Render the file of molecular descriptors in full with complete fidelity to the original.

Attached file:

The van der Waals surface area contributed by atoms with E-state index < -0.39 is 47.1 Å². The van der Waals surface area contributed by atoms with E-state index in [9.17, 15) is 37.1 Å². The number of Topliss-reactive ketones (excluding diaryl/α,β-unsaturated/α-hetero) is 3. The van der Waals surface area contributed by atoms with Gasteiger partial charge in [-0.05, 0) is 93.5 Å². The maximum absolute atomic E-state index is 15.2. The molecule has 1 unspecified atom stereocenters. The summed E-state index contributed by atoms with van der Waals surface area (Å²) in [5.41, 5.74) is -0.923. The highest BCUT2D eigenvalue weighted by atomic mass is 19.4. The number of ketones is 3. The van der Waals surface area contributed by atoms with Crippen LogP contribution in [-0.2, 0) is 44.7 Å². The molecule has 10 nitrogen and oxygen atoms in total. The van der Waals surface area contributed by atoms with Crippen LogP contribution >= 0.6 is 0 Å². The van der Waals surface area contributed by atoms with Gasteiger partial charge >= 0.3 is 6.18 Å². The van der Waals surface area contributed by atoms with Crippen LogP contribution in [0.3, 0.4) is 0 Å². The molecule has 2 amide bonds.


The van der Waals surface area contributed by atoms with E-state index < -0.39 is 47.1 Å². The van der Waals surface area contributed by atoms with E-state index in [9.17, 15) is 37.1 Å². The number of Topliss-reactive ketones (excluding diaryl/α,β-unsaturated/α-hetero) is 3. The van der Waals surface area contributed by atoms with Gasteiger partial charge in [-0.05, 0) is 93.5 Å². The maximum absolute atomic E-state index is 15.2. The molecule has 1 unspecified atom stereocenters. The summed E-state index contributed by atoms with van der Waals surface area (Å²) in [5.41, 5.74) is -0.923. The highest BCUT2D eigenvalue weighted by atomic mass is 19.4. The number of ketones is 3. The van der Waals surface area contributed by atoms with Crippen LogP contribution in [-0.2, 0) is 44.7 Å². The molecule has 10 nitrogen and oxygen atoms in total. The van der Waals surface area contributed by atoms with Crippen LogP contribution >= 0.6 is 0 Å². The van der Waals surface area contributed by atoms with Gasteiger partial charge >= 0.3 is 6.18 Å². The van der Waals surface area contributed by atoms with Crippen LogP contribution in [0.3, 0.4) is 0 Å². The molecule has 2 amide bonds.